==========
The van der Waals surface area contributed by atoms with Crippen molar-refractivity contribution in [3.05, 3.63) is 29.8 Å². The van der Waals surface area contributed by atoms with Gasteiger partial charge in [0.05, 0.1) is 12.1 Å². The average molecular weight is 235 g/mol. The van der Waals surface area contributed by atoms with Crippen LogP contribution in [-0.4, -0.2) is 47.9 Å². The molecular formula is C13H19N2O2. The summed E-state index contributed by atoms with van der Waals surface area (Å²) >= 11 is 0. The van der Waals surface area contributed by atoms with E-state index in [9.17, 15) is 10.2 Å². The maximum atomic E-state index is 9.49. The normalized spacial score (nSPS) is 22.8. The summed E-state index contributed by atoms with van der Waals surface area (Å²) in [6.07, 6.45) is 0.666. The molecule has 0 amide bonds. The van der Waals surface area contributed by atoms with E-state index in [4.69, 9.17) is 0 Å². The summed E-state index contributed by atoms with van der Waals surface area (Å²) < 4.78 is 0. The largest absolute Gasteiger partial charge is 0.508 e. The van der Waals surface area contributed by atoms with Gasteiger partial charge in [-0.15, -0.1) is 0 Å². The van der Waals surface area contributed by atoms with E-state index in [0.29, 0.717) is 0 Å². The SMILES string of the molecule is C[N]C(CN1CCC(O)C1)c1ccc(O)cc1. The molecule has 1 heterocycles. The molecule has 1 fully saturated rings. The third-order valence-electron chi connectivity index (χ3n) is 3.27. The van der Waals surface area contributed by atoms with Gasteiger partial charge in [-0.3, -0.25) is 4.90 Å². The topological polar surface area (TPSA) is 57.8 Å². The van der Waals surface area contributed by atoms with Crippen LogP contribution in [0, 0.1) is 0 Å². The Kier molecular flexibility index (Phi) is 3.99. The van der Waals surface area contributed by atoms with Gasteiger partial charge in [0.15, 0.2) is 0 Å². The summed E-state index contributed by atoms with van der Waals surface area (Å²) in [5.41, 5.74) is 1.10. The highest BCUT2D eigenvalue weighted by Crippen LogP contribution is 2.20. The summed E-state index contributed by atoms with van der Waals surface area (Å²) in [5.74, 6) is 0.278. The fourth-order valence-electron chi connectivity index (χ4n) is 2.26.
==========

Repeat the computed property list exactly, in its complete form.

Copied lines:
The van der Waals surface area contributed by atoms with Crippen molar-refractivity contribution in [3.05, 3.63) is 29.8 Å². The van der Waals surface area contributed by atoms with Gasteiger partial charge in [0.05, 0.1) is 12.1 Å². The average molecular weight is 235 g/mol. The van der Waals surface area contributed by atoms with Crippen LogP contribution in [-0.4, -0.2) is 47.9 Å². The molecular formula is C13H19N2O2. The summed E-state index contributed by atoms with van der Waals surface area (Å²) >= 11 is 0. The van der Waals surface area contributed by atoms with E-state index in [9.17, 15) is 10.2 Å². The maximum atomic E-state index is 9.49. The normalized spacial score (nSPS) is 22.8. The summed E-state index contributed by atoms with van der Waals surface area (Å²) in [6.07, 6.45) is 0.666. The molecule has 0 amide bonds. The van der Waals surface area contributed by atoms with E-state index in [4.69, 9.17) is 0 Å². The summed E-state index contributed by atoms with van der Waals surface area (Å²) < 4.78 is 0. The largest absolute Gasteiger partial charge is 0.508 e. The van der Waals surface area contributed by atoms with Gasteiger partial charge in [-0.15, -0.1) is 0 Å². The van der Waals surface area contributed by atoms with E-state index in [0.29, 0.717) is 0 Å². The SMILES string of the molecule is C[N]C(CN1CCC(O)C1)c1ccc(O)cc1. The molecule has 1 heterocycles. The molecule has 1 fully saturated rings. The third-order valence-electron chi connectivity index (χ3n) is 3.27. The van der Waals surface area contributed by atoms with Gasteiger partial charge in [-0.3, -0.25) is 4.90 Å². The topological polar surface area (TPSA) is 57.8 Å². The van der Waals surface area contributed by atoms with Crippen LogP contribution in [0, 0.1) is 0 Å². The Kier molecular flexibility index (Phi) is 3.99. The van der Waals surface area contributed by atoms with Gasteiger partial charge in [0.15, 0.2) is 0 Å². The summed E-state index contributed by atoms with van der Waals surface area (Å²) in [5.41, 5.74) is 1.10. The highest BCUT2D eigenvalue weighted by Crippen LogP contribution is 2.20. The summed E-state index contributed by atoms with van der Waals surface area (Å²) in [5.74, 6) is 0.278. The fourth-order valence-electron chi connectivity index (χ4n) is 2.26.